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Omnivore's Dilemma, The

Product no.: 978-0143038580
This revolutionary book by award winner Michael Pollan asks the seemingly simple question: What should we have for dinner?

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Publisher's Synopsis
Tracing from source to table each of the food chains that sustain us - whether industrial or organic, alternative or processed - he develops a portrait of the American way of eating. The result is a sweeping, surprising exploration of the hungers that have shaped our evolution, and of the profound implications our food choices have for the health of our species and the future of our planet.

Reviews
"His book is an eater's manifesto, and he touches on a vast array of subjects, from food fads and taboos to our avoidance of not only our food's animality, but also our own. Along the way, he is alert to his own emotions and thoughts, to see how they affect what he does and what he eats, to learn more and to explain what he knows. His approach is steeped in honesty and self-awareness. His cause is just, his thinking is clear, and his writing is compelling."       ~The Washington Post

"Every time you go into a grocery store you are voting with your dollars, and what goes into your cart has real repercussions on the future of the earth. But although we have choices, few of us are aware of exactly what they are. Michael Pollan's beautifully written book could change that. He tears down the walls that separate us from what we eat, and forces us to be more responsible eaters. Reading this book is a wonderful, life-changing experience."        ~Ruth Reichl, Editor in Chief of Gourmet magazine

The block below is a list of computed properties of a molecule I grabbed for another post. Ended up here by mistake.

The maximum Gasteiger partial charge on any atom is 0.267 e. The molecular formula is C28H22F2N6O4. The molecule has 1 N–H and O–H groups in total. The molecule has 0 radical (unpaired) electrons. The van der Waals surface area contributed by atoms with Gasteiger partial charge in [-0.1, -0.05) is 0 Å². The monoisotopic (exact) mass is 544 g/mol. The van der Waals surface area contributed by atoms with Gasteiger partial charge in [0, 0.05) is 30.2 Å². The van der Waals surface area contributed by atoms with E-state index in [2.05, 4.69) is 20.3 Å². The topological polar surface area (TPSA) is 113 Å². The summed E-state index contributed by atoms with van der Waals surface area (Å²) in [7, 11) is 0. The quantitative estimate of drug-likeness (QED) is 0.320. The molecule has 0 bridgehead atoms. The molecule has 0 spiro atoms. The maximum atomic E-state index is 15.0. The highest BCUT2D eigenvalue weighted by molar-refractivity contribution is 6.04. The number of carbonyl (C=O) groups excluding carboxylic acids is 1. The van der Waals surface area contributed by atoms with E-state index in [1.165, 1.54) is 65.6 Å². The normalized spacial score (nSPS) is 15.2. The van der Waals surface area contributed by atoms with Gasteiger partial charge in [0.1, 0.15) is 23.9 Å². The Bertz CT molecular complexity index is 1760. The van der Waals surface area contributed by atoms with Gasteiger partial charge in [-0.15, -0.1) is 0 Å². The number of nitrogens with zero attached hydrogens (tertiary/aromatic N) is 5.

Excerpt
"The new diet books, many of them inspired by the formerly discredited Dr. Robert C. Atkins, brought Americans the welcome news that they could eat more meat and lose weight just so long as they laid off the bread and pasta. These high-protein, low-carb diets found support in a handful of new epidemiological studies suggesting that the nutritional orthodoxy that had held sway in America since the 1970s might be wrong. It was not, as official opinion claimed, fat that made us fat, but the carbohydrates we’d been eating precisely in order to stay slim.

So conditions were ripe for a swing of the dietary pendulum when, in the summer of 2002, the New York Times Magazine published a cover story on the new research entitled 'What if Fat Doesn’t Make You Fat?' Within months, supermarket shelves were restocked and menus rewritten to reflect the new nutritional wisdom. The blamelessness of steak restored, two of the most wholesome and uncontroversial foods known to man—bread and pasta—acquired a moral stain that promptly bankrupted dozens of bakeries and noodle firms and ruined an untold number of perfectly good meals."

Author Pollan, Michael
Book Type Trade Paperback
Page Count 464 pp.
Publisher Penguin Group 2007
Browse these categories as well: Ayurveda, Vegans and Herbs, Ecology and the Gaia Hypothesis, Noteworthy Releases 2007, Primavera

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